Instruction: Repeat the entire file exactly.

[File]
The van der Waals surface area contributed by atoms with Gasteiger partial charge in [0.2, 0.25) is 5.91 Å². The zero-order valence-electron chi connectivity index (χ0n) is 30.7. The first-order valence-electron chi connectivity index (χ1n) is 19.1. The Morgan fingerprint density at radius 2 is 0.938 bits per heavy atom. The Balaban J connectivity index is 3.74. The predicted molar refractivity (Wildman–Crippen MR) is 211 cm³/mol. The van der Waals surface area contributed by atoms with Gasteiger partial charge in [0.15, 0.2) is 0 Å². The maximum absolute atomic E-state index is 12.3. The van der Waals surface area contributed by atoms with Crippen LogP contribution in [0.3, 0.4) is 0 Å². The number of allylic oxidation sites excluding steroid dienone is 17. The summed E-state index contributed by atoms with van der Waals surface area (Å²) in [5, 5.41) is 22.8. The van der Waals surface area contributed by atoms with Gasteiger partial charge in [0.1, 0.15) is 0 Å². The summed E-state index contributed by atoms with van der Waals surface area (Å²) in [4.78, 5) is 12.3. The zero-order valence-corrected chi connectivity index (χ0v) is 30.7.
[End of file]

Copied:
The van der Waals surface area contributed by atoms with Gasteiger partial charge in [0.2, 0.25) is 5.91 Å². The zero-order valence-electron chi connectivity index (χ0n) is 30.7. The first-order valence-electron chi connectivity index (χ1n) is 19.1. The Morgan fingerprint density at radius 2 is 0.938 bits per heavy atom. The Balaban J connectivity index is 3.74. The predicted molar refractivity (Wildman–Crippen MR) is 211 cm³/mol. The van der Waals surface area contributed by atoms with Gasteiger partial charge in [0.15, 0.2) is 0 Å². The maximum absolute atomic E-state index is 12.3. The van der Waals surface area contributed by atoms with Crippen LogP contribution in [0.3, 0.4) is 0 Å². The number of allylic oxidation sites excluding steroid dienone is 17. The summed E-state index contributed by atoms with van der Waals surface area (Å²) in [5, 5.41) is 22.8. The van der Waals surface area contributed by atoms with Gasteiger partial charge in [0.1, 0.15) is 0 Å². The summed E-state index contributed by atoms with van der Waals surface area (Å²) in [4.78, 5) is 12.3. The zero-order valence-corrected chi connectivity index (χ0v) is 30.7.